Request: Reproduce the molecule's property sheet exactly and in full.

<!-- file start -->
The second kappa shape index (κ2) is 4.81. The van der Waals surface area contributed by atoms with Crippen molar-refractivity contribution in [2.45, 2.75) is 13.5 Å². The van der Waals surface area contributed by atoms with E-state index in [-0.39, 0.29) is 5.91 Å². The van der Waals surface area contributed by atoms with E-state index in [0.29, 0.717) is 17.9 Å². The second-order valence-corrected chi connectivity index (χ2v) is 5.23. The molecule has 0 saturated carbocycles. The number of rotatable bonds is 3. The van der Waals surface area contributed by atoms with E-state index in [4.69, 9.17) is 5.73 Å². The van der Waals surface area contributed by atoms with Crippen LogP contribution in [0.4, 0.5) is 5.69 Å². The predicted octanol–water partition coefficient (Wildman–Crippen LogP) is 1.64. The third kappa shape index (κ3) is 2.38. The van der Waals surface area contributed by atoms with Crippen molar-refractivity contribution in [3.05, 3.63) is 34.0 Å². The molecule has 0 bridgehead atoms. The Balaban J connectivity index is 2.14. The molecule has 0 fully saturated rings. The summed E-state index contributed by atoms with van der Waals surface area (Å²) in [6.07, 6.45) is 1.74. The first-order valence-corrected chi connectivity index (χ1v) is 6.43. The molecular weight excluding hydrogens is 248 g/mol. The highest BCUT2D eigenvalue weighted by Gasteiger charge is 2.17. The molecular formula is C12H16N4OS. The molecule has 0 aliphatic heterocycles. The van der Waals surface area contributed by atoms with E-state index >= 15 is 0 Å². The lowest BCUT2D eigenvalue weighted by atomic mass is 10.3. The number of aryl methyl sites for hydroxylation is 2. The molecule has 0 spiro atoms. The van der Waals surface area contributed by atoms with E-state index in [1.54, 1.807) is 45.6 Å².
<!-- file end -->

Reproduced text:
The second kappa shape index (κ2) is 4.81. The van der Waals surface area contributed by atoms with Crippen molar-refractivity contribution in [2.45, 2.75) is 13.5 Å². The van der Waals surface area contributed by atoms with E-state index in [-0.39, 0.29) is 5.91 Å². The van der Waals surface area contributed by atoms with E-state index in [0.29, 0.717) is 17.9 Å². The second-order valence-corrected chi connectivity index (χ2v) is 5.23. The molecule has 0 saturated carbocycles. The number of rotatable bonds is 3. The van der Waals surface area contributed by atoms with E-state index in [4.69, 9.17) is 5.73 Å². The van der Waals surface area contributed by atoms with Crippen LogP contribution in [0.4, 0.5) is 5.69 Å². The predicted octanol–water partition coefficient (Wildman–Crippen LogP) is 1.64. The third kappa shape index (κ3) is 2.38. The van der Waals surface area contributed by atoms with Crippen molar-refractivity contribution in [3.05, 3.63) is 34.0 Å². The molecule has 0 bridgehead atoms. The Balaban J connectivity index is 2.14. The molecule has 0 fully saturated rings. The summed E-state index contributed by atoms with van der Waals surface area (Å²) in [6.07, 6.45) is 1.74. The first-order valence-corrected chi connectivity index (χ1v) is 6.43. The molecular weight excluding hydrogens is 248 g/mol. The highest BCUT2D eigenvalue weighted by Gasteiger charge is 2.17. The molecular formula is C12H16N4OS. The molecule has 0 aliphatic heterocycles. The van der Waals surface area contributed by atoms with E-state index >= 15 is 0 Å². The lowest BCUT2D eigenvalue weighted by atomic mass is 10.3. The number of aryl methyl sites for hydroxylation is 2. The molecule has 0 spiro atoms. The van der Waals surface area contributed by atoms with E-state index in [1.54, 1.807) is 45.6 Å².